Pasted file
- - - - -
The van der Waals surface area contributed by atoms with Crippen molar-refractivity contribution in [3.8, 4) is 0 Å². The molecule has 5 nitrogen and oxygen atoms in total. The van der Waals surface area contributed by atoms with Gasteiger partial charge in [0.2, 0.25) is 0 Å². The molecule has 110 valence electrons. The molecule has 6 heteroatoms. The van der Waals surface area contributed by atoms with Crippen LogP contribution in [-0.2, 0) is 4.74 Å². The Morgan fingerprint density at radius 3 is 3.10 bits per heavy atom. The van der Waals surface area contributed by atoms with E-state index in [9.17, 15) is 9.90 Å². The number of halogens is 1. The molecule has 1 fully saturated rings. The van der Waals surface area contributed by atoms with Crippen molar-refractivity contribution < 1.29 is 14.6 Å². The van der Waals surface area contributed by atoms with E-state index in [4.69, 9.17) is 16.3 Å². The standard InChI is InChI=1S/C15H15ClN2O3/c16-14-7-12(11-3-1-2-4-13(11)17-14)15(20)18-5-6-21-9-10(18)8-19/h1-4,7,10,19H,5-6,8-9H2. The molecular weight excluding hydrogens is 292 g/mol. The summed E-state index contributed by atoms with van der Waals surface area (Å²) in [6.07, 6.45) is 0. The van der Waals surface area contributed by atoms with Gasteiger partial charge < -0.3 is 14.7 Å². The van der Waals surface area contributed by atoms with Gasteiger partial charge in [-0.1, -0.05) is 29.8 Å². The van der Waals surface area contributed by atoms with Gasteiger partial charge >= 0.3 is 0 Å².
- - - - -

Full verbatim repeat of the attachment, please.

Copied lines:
The van der Waals surface area contributed by atoms with Crippen molar-refractivity contribution in [3.8, 4) is 0 Å². The molecule has 5 nitrogen and oxygen atoms in total. The van der Waals surface area contributed by atoms with Gasteiger partial charge in [0.2, 0.25) is 0 Å². The molecule has 110 valence electrons. The molecule has 6 heteroatoms. The van der Waals surface area contributed by atoms with Crippen LogP contribution in [-0.2, 0) is 4.74 Å². The Morgan fingerprint density at radius 3 is 3.10 bits per heavy atom. The van der Waals surface area contributed by atoms with E-state index in [9.17, 15) is 9.90 Å². The number of halogens is 1. The molecule has 1 fully saturated rings. The van der Waals surface area contributed by atoms with Crippen molar-refractivity contribution < 1.29 is 14.6 Å². The van der Waals surface area contributed by atoms with E-state index in [4.69, 9.17) is 16.3 Å². The standard InChI is InChI=1S/C15H15ClN2O3/c16-14-7-12(11-3-1-2-4-13(11)17-14)15(20)18-5-6-21-9-10(18)8-19/h1-4,7,10,19H,5-6,8-9H2. The molecular weight excluding hydrogens is 292 g/mol. The summed E-state index contributed by atoms with van der Waals surface area (Å²) in [6.07, 6.45) is 0. The van der Waals surface area contributed by atoms with Gasteiger partial charge < -0.3 is 14.7 Å². The van der Waals surface area contributed by atoms with Gasteiger partial charge in [-0.1, -0.05) is 29.8 Å². The van der Waals surface area contributed by atoms with Gasteiger partial charge >= 0.3 is 0 Å².